Violent storms and torrential rains have once again hit Bulgaria, causing the third wave of severe floods this summer.
Over the past three months, the bad weather has affected two million people and claimed the lives of at least 20, while 10,000 have lost their homes.
"There was so much water pouring from the sky, and an incredibly strong wind," said Yanka Apostolova, a reporter for a local newspaper in the town of Montana, in one of the worst affected regions.
"In the course of two hours, several of the main streets were flooded with water more than a metre high. Many animals drowned that night and an old man
was killed by a lightning when he was trying to save his donkey."
The damage in the economy is estimated to be one billion leva ($625m; £346m) with huge amounts of farmland and vital infrastructure destroyed. A
big part of the railway system is damaged, causing the Bulgarian national railway company to lose hundreds of thousands of leva every day.
It is still
not entirely clear what the longer-term consequences of the floods will be.
"The state is absolutely unprepared for a disaster of this size," explained
Krasen Stanchev, from the Institute of Market Economy.
"There still is the old system of central planning in place, whereby all the
decisions have to come from the top and the interests of those using the
water resources are not protected. Since the 1970s until now, no money has
been used to keep dykes and bridges in good condition.
"Now the government is doing the only thing it can - spend money from the state reserve."
While many communities were trying to cope with natural
disasters, politicians were involved in weeks of post-election
wrangling, leaving the country without a government for nearly two months.
Now, the new government wants to be seen to be doing its best in this time of crisis. In his speech to parliament earlier this week, Prime Minister Sergei Stanishev said helping those affected by the floods was his first
The army is to work on reconstruction until October
A new ministry was created to deal specifically with natural
disasters. All ministers were dispatched to the affected regions, including
the culture minister, who is to check on the condition of several
important historical monuments.
But these populist initiatives have offered little comfort to those who have
lost everything. The 1,000 leva (US$625; £346) that each family receives, distributed from the reserve, can only cater for the most urgent needs of some of the victims.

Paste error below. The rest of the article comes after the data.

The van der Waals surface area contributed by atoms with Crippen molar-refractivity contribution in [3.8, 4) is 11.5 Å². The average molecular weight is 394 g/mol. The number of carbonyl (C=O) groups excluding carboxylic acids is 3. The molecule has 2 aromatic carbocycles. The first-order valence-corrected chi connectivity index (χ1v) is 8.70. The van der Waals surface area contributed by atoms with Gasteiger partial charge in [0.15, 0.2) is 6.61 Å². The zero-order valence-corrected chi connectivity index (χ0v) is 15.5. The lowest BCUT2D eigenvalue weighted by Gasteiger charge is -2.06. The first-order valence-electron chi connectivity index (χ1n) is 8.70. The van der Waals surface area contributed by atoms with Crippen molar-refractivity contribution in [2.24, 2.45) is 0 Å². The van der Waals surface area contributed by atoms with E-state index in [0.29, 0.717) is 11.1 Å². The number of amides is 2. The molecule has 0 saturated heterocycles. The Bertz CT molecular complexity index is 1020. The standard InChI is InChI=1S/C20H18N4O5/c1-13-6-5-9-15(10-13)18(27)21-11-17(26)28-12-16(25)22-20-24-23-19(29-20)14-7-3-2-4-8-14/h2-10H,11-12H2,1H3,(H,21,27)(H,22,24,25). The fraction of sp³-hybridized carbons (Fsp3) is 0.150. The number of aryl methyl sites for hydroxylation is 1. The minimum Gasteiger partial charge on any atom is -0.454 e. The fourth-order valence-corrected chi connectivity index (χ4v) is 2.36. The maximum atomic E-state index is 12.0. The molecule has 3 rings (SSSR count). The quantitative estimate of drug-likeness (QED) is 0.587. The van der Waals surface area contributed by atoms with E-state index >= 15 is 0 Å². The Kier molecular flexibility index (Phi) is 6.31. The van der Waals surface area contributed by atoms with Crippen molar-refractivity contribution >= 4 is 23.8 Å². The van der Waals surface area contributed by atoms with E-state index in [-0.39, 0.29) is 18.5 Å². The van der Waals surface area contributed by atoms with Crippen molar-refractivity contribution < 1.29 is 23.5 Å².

According to economists, the money allocated to cover the flood
damage will neither hurt the economy nor help victims recover their huge
"As long as this is a one-off act of the state helping the victims, it's not
going to affect the economy in a major way, but it's also not a solution for
future disasters," said Georgy Stoev, from Industry Watch.
"It shouldn't become a tradition for public expenses to be raised every time
there is a natural disaster and for people to expect help from the government.
It is much better for both the economy and individuals if everyone has home
So acute is the sense of emergency that the army has been called in to help
with some of the rebuilding work. According to the defence ministry plan,
900 military personnel and more than 150 units of transport and specialised
technology will take part in a reconstruction project to last until October.
But Colonel Iohan Stoyanov, a press officer for the Ministry of Defence,
points out that the army's resources are limited.
"The army can only provide personnel and a limited amount of money that it's
going to save from military exercises. Some of the projects need financing
that can only be agreed by the government."
The summer floods have highlighted how unprepared Bulgaria is to deal with a
It is suffering from old infrastructure and the lack of a system to protect the interests of the population. Just as in the Communist days, they have to rely entirely on what the state gives them, which many think is too little, too late.